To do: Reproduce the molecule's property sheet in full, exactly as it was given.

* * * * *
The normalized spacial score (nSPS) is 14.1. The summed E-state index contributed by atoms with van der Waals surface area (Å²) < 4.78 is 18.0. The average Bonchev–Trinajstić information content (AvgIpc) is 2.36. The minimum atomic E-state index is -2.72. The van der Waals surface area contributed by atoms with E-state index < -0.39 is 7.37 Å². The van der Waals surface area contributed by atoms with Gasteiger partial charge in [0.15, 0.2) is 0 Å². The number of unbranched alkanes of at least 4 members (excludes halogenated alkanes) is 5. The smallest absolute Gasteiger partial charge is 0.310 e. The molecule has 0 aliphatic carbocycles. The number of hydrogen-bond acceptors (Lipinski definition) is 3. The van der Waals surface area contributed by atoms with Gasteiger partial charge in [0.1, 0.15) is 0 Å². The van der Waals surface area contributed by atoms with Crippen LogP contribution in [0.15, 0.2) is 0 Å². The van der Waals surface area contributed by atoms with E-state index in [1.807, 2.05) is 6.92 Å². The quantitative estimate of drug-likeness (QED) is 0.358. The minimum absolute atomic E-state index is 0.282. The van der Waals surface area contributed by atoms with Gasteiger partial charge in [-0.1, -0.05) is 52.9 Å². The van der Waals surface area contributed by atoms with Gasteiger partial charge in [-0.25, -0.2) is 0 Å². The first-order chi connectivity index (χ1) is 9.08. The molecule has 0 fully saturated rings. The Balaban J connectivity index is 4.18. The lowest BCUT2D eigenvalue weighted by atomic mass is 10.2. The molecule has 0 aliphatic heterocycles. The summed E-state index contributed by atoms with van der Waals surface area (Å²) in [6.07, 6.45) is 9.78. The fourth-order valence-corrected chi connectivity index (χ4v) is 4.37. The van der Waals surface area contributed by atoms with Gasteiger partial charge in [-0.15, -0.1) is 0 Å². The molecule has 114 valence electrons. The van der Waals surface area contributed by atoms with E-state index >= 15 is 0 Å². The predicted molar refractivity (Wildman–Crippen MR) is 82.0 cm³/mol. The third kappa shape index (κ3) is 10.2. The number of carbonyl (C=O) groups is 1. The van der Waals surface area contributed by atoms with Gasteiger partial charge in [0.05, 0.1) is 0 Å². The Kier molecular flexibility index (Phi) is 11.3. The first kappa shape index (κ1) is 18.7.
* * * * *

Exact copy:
The normalized spacial score (nSPS) is 14.1. The summed E-state index contributed by atoms with van der Waals surface area (Å²) < 4.78 is 18.0. The average Bonchev–Trinajstić information content (AvgIpc) is 2.36. The minimum atomic E-state index is -2.72. The van der Waals surface area contributed by atoms with E-state index < -0.39 is 7.37 Å². The van der Waals surface area contributed by atoms with Gasteiger partial charge in [0.15, 0.2) is 0 Å². The number of unbranched alkanes of at least 4 members (excludes halogenated alkanes) is 5. The smallest absolute Gasteiger partial charge is 0.310 e. The molecule has 0 aliphatic carbocycles. The number of hydrogen-bond acceptors (Lipinski definition) is 3. The van der Waals surface area contributed by atoms with Gasteiger partial charge in [0.1, 0.15) is 0 Å². The van der Waals surface area contributed by atoms with Crippen LogP contribution in [0.15, 0.2) is 0 Å². The van der Waals surface area contributed by atoms with E-state index in [1.807, 2.05) is 6.92 Å². The quantitative estimate of drug-likeness (QED) is 0.358. The minimum absolute atomic E-state index is 0.282. The van der Waals surface area contributed by atoms with Gasteiger partial charge in [-0.1, -0.05) is 52.9 Å². The van der Waals surface area contributed by atoms with Gasteiger partial charge in [-0.25, -0.2) is 0 Å². The first-order chi connectivity index (χ1) is 9.08. The molecule has 0 fully saturated rings. The Balaban J connectivity index is 4.18. The lowest BCUT2D eigenvalue weighted by atomic mass is 10.2. The molecule has 0 aliphatic heterocycles. The summed E-state index contributed by atoms with van der Waals surface area (Å²) in [6.07, 6.45) is 9.78. The fourth-order valence-corrected chi connectivity index (χ4v) is 4.37. The van der Waals surface area contributed by atoms with Gasteiger partial charge in [-0.15, -0.1) is 0 Å². The molecule has 114 valence electrons. The van der Waals surface area contributed by atoms with E-state index >= 15 is 0 Å². The predicted molar refractivity (Wildman–Crippen MR) is 82.0 cm³/mol. The third kappa shape index (κ3) is 10.2. The number of carbonyl (C=O) groups is 1. The van der Waals surface area contributed by atoms with Gasteiger partial charge in [0.05, 0.1) is 0 Å². The Kier molecular flexibility index (Phi) is 11.3. The first kappa shape index (κ1) is 18.7.